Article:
Microtubules are versatile biopolymers that support numerous vital cellular functions in eukaryotes. The specific properties of microtubules are dependent on distinct microtubule-associated proteins, as the tubulin subunits and microtubule structure are exceptionally conserved. Highly specialized microtubule-containing assemblies are often found in protists, which are rich sources for novel microtubule-associated proteins. A protozoan parasite, Toxoplasma gondii, possesses several distinct tubulin-containing structures, including 22 microtubules closely associated with the cortical membrane. Early ultrastructural studies have shown that the cortical microtubules are heavily decorated with associating proteins. However, little is known about the identities of these proteins. Here, we report the discovery of a novel protein, TrxL1 (for Thioredoxin-Like protein 1), and an associating complex that coats the cortical microtubules. TrxL1 contains a thioredoxin-like fold. To visualize its localization in live parasites by fluorescence, we replaced the endogenous TrxL1 gene with an mEmeraldFP-TrxL1 fusion gene. Structured illumination-based superresolution imaging of this parasite line produced a detailed view of the microtubule cytoskeleton. Despite its stable association with the cortical microtubules in the parasite, TrxL1 does not seem to bind to microtubules directly. Coimmunoprecipitation experiments showed that TrxL1 associates with a protein complex containing SPM1, a previously reported microtubule-associated protein in T. gondii. We also found that SPM1 recruits TrxL1 to the cortical microtubules. Besides SPM1, several other novel proteins are found in the TrxL1-containing complex, including TrxL2, a close homolog of TrxL1. Thus, our results reveal for the first time a microtubule-associated complex in T. gondii.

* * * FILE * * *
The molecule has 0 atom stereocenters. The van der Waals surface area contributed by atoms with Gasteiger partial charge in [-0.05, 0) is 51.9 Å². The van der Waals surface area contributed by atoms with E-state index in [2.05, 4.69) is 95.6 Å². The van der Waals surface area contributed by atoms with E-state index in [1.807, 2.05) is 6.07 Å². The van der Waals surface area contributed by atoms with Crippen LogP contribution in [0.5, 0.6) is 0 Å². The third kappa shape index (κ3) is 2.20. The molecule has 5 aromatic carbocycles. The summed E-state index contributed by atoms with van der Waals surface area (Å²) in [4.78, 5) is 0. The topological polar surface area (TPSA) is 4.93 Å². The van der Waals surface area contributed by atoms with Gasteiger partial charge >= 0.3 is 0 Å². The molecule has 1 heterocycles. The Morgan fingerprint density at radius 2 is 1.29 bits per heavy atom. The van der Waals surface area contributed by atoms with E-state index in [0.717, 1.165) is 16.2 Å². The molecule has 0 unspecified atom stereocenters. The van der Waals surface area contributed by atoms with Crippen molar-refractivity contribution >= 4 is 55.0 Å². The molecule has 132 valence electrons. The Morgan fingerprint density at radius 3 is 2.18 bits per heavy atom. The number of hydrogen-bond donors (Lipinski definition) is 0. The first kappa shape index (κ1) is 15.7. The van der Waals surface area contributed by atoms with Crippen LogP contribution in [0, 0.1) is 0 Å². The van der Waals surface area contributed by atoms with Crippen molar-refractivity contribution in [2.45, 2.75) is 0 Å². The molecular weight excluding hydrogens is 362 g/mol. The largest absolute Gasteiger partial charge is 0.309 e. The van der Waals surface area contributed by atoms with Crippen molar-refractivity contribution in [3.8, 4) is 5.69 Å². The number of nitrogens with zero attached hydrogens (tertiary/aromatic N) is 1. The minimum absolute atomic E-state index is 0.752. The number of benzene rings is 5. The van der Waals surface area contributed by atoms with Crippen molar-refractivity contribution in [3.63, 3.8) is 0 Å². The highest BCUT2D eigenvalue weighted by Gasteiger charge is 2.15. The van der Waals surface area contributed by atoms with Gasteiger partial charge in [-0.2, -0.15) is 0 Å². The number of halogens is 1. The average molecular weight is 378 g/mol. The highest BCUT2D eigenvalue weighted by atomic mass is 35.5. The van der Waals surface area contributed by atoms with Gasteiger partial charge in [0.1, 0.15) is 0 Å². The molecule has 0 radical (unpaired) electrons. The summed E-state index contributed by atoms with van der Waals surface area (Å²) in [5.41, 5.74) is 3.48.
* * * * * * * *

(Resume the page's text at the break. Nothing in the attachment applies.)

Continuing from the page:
10. Direct Modulation of Heterotrimeric G Protein-coupled Signaling by a Receptor Kinase Complex.

    PubMed

    Tunc-Ozdemir, Meral; Urano, Daisuke; Jaiswal, Dinesh Kumar; Clouse, Steven D; Jones, Alan M

    2016-07-01

    Plants and some protists have heterotrimeric G protein complexes that activate spontaneously without canonical G protein-coupled receptors (GPCRs). In Arabidopsis, the sole 7-transmembrane regulator of G protein signaling 1 (AtRGS1) modulates the G protein complex by keeping it in the resting state (GDP-bound). However, it remains unknown how a myriad of biological responses is achieved with a single G protein modulator. We propose that in complete contrast to G protein activation in animals, plant leucine-rich repeat receptor-like kinases (LRR RLKs), not GPCRs, provide this discrimination through phosphorylation of AtRGS1 in a ligand-dependent manner. G protein signaling is directly activated by the pathogen-associated molecular pattern flagellin peptide 22 through its LRR RLK, FLS2, and co-receptor BAK1.

  11. Bcl-2 proteins and calcium signaling: complexity beneath the surface.

    PubMed

    Vervliet, T; Parys, J B; Bultynck, G

    2016-09-29